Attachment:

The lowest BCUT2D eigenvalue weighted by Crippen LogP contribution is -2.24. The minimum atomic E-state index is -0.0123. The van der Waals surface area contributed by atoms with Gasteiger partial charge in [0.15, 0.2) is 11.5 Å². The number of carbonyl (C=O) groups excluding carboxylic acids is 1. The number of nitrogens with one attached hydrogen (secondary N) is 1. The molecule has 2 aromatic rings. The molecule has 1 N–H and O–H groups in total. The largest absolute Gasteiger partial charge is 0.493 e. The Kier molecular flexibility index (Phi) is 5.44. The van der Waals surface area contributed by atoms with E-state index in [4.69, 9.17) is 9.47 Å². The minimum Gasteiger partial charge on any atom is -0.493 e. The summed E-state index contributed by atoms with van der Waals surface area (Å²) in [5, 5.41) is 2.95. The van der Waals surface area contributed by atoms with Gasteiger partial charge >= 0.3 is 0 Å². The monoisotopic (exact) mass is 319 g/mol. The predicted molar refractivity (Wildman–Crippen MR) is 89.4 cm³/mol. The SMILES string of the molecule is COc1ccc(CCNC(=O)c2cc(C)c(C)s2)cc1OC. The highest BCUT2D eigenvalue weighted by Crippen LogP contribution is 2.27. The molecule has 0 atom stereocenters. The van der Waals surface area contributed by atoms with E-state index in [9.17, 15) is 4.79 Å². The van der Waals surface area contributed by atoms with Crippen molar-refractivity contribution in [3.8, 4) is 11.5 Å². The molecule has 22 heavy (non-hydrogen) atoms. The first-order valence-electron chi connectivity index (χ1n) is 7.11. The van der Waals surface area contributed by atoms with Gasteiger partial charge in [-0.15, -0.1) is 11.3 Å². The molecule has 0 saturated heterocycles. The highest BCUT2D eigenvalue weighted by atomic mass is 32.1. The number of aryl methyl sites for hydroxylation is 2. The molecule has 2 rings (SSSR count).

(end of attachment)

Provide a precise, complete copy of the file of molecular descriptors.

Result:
The lowest BCUT2D eigenvalue weighted by Crippen LogP contribution is -2.24. The minimum atomic E-state index is -0.0123. The van der Waals surface area contributed by atoms with Gasteiger partial charge in [0.15, 0.2) is 11.5 Å². The number of carbonyl (C=O) groups excluding carboxylic acids is 1. The number of nitrogens with one attached hydrogen (secondary N) is 1. The molecule has 2 aromatic rings. The molecule has 1 N–H and O–H groups in total. The largest absolute Gasteiger partial charge is 0.493 e. The Kier molecular flexibility index (Phi) is 5.44. The van der Waals surface area contributed by atoms with E-state index in [4.69, 9.17) is 9.47 Å². The minimum Gasteiger partial charge on any atom is -0.493 e. The summed E-state index contributed by atoms with van der Waals surface area (Å²) in [5, 5.41) is 2.95. The van der Waals surface area contributed by atoms with Gasteiger partial charge >= 0.3 is 0 Å². The monoisotopic (exact) mass is 319 g/mol. The predicted molar refractivity (Wildman–Crippen MR) is 89.4 cm³/mol. The SMILES string of the molecule is COc1ccc(CCNC(=O)c2cc(C)c(C)s2)cc1OC. The highest BCUT2D eigenvalue weighted by Crippen LogP contribution is 2.27. The molecule has 0 atom stereocenters. The van der Waals surface area contributed by atoms with E-state index in [9.17, 15) is 4.79 Å². The van der Waals surface area contributed by atoms with Crippen molar-refractivity contribution in [3.8, 4) is 11.5 Å². The molecule has 22 heavy (non-hydrogen) atoms. The first-order valence-electron chi connectivity index (χ1n) is 7.11. The van der Waals surface area contributed by atoms with Gasteiger partial charge in [-0.15, -0.1) is 11.3 Å². The molecule has 0 saturated heterocycles. The highest BCUT2D eigenvalue weighted by atomic mass is 32.1. The number of aryl methyl sites for hydroxylation is 2. The molecule has 2 rings (SSSR count).